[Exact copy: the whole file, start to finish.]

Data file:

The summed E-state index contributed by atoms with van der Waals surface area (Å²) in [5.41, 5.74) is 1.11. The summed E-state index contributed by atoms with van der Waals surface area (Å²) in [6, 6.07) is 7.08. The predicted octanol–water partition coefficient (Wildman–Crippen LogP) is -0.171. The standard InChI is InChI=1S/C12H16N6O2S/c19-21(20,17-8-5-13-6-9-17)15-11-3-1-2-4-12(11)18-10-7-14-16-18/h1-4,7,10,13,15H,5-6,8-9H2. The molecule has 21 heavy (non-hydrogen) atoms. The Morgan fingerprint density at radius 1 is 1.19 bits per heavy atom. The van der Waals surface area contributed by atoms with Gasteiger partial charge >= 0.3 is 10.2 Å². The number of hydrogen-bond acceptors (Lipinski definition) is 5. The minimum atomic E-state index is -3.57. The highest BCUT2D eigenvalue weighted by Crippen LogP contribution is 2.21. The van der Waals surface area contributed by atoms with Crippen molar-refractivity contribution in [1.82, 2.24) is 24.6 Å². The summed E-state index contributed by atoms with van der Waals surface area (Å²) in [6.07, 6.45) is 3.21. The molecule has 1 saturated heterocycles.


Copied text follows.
The summed E-state index contributed by atoms with van der Waals surface area (Å²) in [5.41, 5.74) is 1.11. The summed E-state index contributed by atoms with van der Waals surface area (Å²) in [6, 6.07) is 7.08. The predicted octanol–water partition coefficient (Wildman–Crippen LogP) is -0.171. The standard InChI is InChI=1S/C12H16N6O2S/c19-21(20,17-8-5-13-6-9-17)15-11-3-1-2-4-12(11)18-10-7-14-16-18/h1-4,7,10,13,15H,5-6,8-9H2. The molecule has 21 heavy (non-hydrogen) atoms. The Morgan fingerprint density at radius 1 is 1.19 bits per heavy atom. The van der Waals surface area contributed by atoms with Gasteiger partial charge >= 0.3 is 10.2 Å². The number of hydrogen-bond acceptors (Lipinski definition) is 5. The minimum atomic E-state index is -3.57. The highest BCUT2D eigenvalue weighted by Crippen LogP contribution is 2.21. The van der Waals surface area contributed by atoms with Crippen molar-refractivity contribution in [1.82, 2.24) is 24.6 Å². The summed E-state index contributed by atoms with van der Waals surface area (Å²) in [6.07, 6.45) is 3.21. The molecule has 1 saturated heterocycles.